The spread is in every state. While states such as New York, New Jersey, New Mexico and Connecticut report a 14-day decrease in the number of new daily cases, nearly half of states have an increase in new cases, particularly in areas where the pandemic did not initially widely infect the population. Florida, for example, yesterday saw its highest new case count yet, bringing its total of cases above 60,000. The state’s death toll stands at more than 2,600.
Mexico has also emerged as a new hotspot for outbreaks of the pandemic. It is now on par with the United States and Brazil for the number of new deaths each day, and is the fourteenth country to exceed 100,000 cases and the seventh to breach 10,000 deaths. Hundreds of these were caused by the premature reopening of the country’s maquiladora sweatshops, which are used by US auto and other manufacturing companies to produce cheap parts.
Similarly in India, large sections of industry were ordered to resume production in mid-May, particularly parts and car companies. Even then, the number of cases in the country was still increasing, largely a result of the haphazard lockdown implemented by the Modi government in April that trapped millions of migrant workers in the already crowded and unsanitary slums of Mumbai, Delhi, Bangalore, Hyderabad and other cities. The Modi government’s actions have caused India’s official case and death counts to soar. They currently stand at 226,000 and 6,309, respectively, and are increasing exponentially.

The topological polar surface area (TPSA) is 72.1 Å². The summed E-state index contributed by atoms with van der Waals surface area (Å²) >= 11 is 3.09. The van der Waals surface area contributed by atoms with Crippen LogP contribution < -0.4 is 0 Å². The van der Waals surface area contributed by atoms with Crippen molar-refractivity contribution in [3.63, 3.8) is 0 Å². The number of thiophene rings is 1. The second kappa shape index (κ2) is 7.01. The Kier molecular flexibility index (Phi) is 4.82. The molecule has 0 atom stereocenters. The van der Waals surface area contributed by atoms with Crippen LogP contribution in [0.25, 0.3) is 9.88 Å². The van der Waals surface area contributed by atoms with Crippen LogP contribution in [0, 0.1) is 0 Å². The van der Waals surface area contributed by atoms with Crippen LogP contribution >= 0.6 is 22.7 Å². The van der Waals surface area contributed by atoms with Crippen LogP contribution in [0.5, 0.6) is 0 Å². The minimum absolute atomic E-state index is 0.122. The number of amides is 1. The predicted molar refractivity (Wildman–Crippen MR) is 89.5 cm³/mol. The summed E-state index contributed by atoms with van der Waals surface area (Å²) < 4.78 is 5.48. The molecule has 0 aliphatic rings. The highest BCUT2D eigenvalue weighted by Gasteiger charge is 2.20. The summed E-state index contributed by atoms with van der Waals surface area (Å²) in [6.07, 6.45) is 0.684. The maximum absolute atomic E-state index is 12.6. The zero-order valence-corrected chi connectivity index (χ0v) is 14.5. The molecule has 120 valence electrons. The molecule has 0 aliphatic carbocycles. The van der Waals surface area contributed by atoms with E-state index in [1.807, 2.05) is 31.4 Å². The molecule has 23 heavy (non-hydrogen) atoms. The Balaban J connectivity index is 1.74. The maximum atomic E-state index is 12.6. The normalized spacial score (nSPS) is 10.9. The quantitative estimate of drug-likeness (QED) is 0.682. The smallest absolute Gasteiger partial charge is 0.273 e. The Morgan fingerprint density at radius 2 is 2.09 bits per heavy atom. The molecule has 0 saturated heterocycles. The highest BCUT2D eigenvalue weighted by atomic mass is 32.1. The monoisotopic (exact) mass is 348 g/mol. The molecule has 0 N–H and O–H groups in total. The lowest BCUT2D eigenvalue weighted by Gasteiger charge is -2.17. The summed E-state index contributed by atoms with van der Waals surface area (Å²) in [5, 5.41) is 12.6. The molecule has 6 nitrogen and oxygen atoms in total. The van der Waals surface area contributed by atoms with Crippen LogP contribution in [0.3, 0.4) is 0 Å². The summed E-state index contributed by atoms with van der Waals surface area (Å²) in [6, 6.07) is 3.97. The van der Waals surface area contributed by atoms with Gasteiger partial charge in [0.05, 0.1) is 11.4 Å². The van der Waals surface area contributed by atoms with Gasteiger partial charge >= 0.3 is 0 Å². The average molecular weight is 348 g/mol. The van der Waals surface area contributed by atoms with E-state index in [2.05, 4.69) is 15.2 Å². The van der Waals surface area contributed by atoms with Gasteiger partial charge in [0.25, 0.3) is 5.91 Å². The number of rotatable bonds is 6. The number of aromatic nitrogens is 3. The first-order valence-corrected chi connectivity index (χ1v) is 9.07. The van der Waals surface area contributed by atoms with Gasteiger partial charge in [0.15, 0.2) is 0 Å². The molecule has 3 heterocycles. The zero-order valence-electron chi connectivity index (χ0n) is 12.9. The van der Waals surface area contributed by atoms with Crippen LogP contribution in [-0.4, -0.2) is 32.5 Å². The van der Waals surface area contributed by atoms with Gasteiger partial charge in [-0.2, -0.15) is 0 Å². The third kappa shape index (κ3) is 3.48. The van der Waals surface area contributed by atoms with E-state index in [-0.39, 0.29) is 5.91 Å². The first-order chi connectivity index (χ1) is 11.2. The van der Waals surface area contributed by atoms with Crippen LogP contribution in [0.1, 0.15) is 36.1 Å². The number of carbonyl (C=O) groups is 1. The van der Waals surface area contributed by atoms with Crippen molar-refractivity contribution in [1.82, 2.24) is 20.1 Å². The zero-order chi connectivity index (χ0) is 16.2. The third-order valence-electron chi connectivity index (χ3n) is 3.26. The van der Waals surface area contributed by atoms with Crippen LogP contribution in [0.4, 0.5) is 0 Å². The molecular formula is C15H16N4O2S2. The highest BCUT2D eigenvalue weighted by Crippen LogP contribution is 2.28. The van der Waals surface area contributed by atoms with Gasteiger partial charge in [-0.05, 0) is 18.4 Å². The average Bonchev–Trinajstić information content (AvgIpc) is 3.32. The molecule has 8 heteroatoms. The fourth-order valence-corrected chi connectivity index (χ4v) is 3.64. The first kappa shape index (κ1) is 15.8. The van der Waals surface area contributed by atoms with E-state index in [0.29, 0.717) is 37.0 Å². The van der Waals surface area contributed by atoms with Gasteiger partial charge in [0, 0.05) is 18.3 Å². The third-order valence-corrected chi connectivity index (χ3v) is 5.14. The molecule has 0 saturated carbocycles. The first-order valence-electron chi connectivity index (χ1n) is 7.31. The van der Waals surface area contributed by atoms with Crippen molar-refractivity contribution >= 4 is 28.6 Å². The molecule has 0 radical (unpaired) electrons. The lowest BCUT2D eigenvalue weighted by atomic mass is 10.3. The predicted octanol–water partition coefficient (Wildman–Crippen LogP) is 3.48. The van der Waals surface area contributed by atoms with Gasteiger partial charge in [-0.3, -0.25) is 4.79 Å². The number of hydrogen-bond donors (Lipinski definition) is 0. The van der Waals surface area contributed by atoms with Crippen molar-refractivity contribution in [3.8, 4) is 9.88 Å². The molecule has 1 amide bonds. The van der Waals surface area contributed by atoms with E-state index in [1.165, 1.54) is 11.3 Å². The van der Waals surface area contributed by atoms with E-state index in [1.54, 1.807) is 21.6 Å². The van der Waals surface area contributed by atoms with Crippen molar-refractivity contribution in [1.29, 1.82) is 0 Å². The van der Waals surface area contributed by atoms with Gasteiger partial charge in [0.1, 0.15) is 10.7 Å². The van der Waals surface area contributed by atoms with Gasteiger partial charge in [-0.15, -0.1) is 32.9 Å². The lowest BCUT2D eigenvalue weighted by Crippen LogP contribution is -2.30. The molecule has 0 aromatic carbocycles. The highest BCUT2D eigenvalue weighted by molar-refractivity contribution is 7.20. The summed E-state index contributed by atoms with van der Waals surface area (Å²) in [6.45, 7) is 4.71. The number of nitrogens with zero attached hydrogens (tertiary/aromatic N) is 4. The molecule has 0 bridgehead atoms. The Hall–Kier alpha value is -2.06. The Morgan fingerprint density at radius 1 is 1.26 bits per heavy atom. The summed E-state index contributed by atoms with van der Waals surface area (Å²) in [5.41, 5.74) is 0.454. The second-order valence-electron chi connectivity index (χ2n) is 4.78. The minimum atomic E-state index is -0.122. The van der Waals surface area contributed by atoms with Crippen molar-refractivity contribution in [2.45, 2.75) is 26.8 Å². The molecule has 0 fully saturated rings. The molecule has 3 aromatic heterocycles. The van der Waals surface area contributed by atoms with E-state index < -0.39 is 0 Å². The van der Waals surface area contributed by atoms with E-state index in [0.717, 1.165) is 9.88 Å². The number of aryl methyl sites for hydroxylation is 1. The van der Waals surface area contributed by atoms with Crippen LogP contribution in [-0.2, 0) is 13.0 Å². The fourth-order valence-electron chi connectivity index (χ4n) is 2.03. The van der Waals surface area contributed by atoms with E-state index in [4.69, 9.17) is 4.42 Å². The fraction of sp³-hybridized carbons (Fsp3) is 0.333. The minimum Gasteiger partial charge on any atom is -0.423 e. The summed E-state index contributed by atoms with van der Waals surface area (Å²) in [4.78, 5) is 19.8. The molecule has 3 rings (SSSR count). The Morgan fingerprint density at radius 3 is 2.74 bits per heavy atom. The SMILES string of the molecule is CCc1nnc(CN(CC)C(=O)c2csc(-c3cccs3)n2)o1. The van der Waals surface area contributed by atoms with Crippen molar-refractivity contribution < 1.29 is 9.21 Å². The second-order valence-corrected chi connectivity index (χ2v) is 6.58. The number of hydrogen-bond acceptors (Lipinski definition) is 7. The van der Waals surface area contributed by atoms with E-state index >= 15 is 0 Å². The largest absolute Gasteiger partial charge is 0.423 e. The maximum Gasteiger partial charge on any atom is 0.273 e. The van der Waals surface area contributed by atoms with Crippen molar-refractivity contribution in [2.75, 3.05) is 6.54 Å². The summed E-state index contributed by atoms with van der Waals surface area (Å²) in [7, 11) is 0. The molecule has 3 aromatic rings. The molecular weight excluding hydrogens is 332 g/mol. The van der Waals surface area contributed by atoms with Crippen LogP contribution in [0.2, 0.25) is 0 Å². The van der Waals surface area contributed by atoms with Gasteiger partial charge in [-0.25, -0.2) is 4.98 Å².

The outbreaks in these countries and many others underscore the warnings that have been repeatedly issued by the World Health Organization (WHO) against reopening without having a system of mass testing, contact tracing and isolation in place to fight the coronavirus. Hans Kluge, the European director for the WHO, recently noted, “The second wave is not inevitable. But an increasing number of nations are lifting restrictions, and there is a definite threat of a repeat outbreak of the COVID-19 infection. If those outbreaks are not isolated, a second wave may come and it may be very destructive.”